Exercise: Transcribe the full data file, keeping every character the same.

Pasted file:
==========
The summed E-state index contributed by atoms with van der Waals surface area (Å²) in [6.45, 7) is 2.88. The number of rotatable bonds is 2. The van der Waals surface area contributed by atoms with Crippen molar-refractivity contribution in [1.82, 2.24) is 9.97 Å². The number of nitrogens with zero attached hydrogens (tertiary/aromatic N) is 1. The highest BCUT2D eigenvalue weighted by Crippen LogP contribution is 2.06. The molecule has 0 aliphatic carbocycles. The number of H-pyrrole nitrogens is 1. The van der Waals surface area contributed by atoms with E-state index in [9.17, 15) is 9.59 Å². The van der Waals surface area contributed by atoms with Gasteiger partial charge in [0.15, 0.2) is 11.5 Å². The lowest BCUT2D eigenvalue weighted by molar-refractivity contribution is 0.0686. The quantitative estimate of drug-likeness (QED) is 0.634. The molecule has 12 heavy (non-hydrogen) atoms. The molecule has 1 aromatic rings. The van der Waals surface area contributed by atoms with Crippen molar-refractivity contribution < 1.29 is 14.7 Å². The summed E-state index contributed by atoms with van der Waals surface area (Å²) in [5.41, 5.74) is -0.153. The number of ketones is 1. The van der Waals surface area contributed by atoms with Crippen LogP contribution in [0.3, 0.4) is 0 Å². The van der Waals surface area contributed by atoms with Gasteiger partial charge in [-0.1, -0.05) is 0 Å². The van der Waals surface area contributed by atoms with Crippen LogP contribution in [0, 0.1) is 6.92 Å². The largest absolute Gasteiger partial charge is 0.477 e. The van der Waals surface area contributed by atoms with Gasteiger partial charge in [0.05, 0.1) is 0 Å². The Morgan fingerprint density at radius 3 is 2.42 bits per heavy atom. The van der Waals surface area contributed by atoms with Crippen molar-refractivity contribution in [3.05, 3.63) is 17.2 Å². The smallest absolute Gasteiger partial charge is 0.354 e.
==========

The summed E-state index contributed by atoms with van der Waals surface area (Å²) in [6.45, 7) is 2.88. The number of rotatable bonds is 2. The van der Waals surface area contributed by atoms with Crippen molar-refractivity contribution in [1.82, 2.24) is 9.97 Å². The number of nitrogens with zero attached hydrogens (tertiary/aromatic N) is 1. The highest BCUT2D eigenvalue weighted by Crippen LogP contribution is 2.06. The molecule has 0 aliphatic carbocycles. The number of H-pyrrole nitrogens is 1. The van der Waals surface area contributed by atoms with E-state index in [9.17, 15) is 9.59 Å². The van der Waals surface area contributed by atoms with Gasteiger partial charge in [0.15, 0.2) is 11.5 Å². The lowest BCUT2D eigenvalue weighted by molar-refractivity contribution is 0.0686. The quantitative estimate of drug-likeness (QED) is 0.634. The molecule has 12 heavy (non-hydrogen) atoms. The molecule has 1 aromatic rings. The van der Waals surface area contributed by atoms with Crippen molar-refractivity contribution < 1.29 is 14.7 Å². The summed E-state index contributed by atoms with van der Waals surface area (Å²) in [5.41, 5.74) is -0.153. The number of ketones is 1. The van der Waals surface area contributed by atoms with Crippen LogP contribution in [0.3, 0.4) is 0 Å². The van der Waals surface area contributed by atoms with Gasteiger partial charge in [-0.1, -0.05) is 0 Å². The van der Waals surface area contributed by atoms with Crippen LogP contribution in [0, 0.1) is 6.92 Å². The largest absolute Gasteiger partial charge is 0.477 e. The van der Waals surface area contributed by atoms with Gasteiger partial charge in [0.05, 0.1) is 0 Å². The Morgan fingerprint density at radius 3 is 2.42 bits per heavy atom. The van der Waals surface area contributed by atoms with Crippen molar-refractivity contribution in [3.05, 3.63) is 17.2 Å². The smallest absolute Gasteiger partial charge is 0.354 e.